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The other night on TV, I saw an ESPN special on the Football Hall of Fame. Just before the final commercial break, the announcer said something like, "When we get back, you'll have a chance to learn what we asked these Hall-of-Famers."
Then they showed clip after clip of the most famous football players ever, all shaking their heads saying things like, "Wow, that's a tough one" and "I don't have a clue." Of course, I stayed glued to the television to find out the question that elicited these incredulous responses. When the show returned, the announcer posed the question:
"If you were the captain of a football team composed only of Hall-of-Famers, who would be the first person you would pick to be on your team?"
What a great question! Every single person had to really think before they answered it. Did they want an offensive or a defensive player? Someone they'd played with or against? Perhaps even a player from an entirely different era? What qualities would they want in that first pick?
Great questions are like that. They're provocative, forcing you to look beyond the obvious, to analyze, assess and make decisions.
In selling, your ability to ask great questions is highly correlated with sales success. Great questions demonstrate your expertise and enhance your credibility. And, the best questions you can ask are highly provocative - ones your prospects can't possibly answer without seriously considering their business situation.
So how do you come up with provocative questions? First of all, it's virtually impossible to come up with them when you're in the midst of a sales call. Too many other things are going on.
Provocative questions require pre-planning and a significant investment of your time before you meet with prospective customers. To develop them, you need an in-depth understanding of your own offering from a customer's perspective.
Here's what you need to consider before developing your questions.
Having a cursory understanding of your offering isn't enough. You need to "know" it at a much deeper level - and truly understand it from your customer's perspective. It's only when you've conducted this exercise that you can begin to develop provocative questions.
You see, most customers are living with a less-than-perfect system. They know it has its drawbacks but they've learned how to work around things and get by. Besides, they're much too busy to analyze every aggravation or potential problem.
Most customers have NO IDEA about the total cost of continuing to do things the "same old way." When you ask questions about the business implications or the value of change, they're provocative! They get your prospect thinking about why change is necessary - and why it's needed now.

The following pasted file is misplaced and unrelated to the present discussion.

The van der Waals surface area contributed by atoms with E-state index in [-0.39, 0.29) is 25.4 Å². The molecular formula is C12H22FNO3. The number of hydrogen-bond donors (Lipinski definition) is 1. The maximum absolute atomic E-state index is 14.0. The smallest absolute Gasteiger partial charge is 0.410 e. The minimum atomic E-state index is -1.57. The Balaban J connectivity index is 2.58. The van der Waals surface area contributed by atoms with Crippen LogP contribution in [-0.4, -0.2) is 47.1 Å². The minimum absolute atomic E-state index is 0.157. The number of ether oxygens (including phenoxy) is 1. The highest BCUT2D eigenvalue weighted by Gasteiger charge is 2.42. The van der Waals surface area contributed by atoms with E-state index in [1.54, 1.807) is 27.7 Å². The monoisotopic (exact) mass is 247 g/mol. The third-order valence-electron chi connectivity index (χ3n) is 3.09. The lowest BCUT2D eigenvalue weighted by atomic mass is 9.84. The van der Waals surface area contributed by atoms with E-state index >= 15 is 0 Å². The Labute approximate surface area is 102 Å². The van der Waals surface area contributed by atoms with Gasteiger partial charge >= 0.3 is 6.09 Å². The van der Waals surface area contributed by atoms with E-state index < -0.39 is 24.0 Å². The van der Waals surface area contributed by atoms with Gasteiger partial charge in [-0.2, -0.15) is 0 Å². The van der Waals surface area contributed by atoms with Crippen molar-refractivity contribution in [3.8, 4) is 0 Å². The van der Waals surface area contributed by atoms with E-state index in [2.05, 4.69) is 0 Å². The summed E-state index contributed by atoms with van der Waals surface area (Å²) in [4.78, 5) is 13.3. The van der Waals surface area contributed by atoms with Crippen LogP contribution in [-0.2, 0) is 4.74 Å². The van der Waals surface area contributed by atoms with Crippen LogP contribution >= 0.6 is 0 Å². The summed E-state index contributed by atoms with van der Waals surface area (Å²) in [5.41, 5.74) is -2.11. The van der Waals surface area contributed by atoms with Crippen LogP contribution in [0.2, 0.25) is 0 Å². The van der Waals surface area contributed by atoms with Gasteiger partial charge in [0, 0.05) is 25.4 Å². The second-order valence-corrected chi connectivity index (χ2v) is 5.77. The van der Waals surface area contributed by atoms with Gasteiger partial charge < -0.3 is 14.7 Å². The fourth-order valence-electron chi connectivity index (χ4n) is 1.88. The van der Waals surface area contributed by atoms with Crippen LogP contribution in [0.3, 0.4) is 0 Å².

And better yet, these provocative questions create a reason to do business with you today not in the distant future. Plus, they demonstrate your knowledge and expertise - making you an invaluable resource to your customer.
To ask provocative questions, it also helps to frame them with your knowledge of your customer's business, industry, or market trends.
For example, I work with many companies on new product launches, specifically in the hand-off of the new product from Marketing to Sales. My prospects frequently have had less-than-stellar results on previous product/service introductions.
I frame my questions with statements such as:
Then I ask questions such as:
Provocative questions are related to the problems you can solve and their resulting business ramifications. They're focused on critical issues facing your customer and framed with your own personal knowledge and expertise. They always get your customer thinking and they move the sale forward.
So, let me ask you a question:
Why is it that most sellers say they know it's important to ask questions on sales calls, but few take the time to plan really great, provocative ones?
Investing time developing provocative questions will have an immediate impact on your sales results. Are you willing to do what it takes to excel?
P.S. In case you're interested - Johnny Unitas was selected most often as the number one pick by the Hall-of-Famers.
Jill Konrath helps salespeople get their foot in the door and win big contracts in the corporate market. Sign up for her free e-newsletter by sending an email to email@example.com . You get a free "Sales Call Planning Guide" ($19.95 value) when you subscribe.Contact Jill Konrath at (651) 429-1922 or visit www.SellingtoBigCompanies.com
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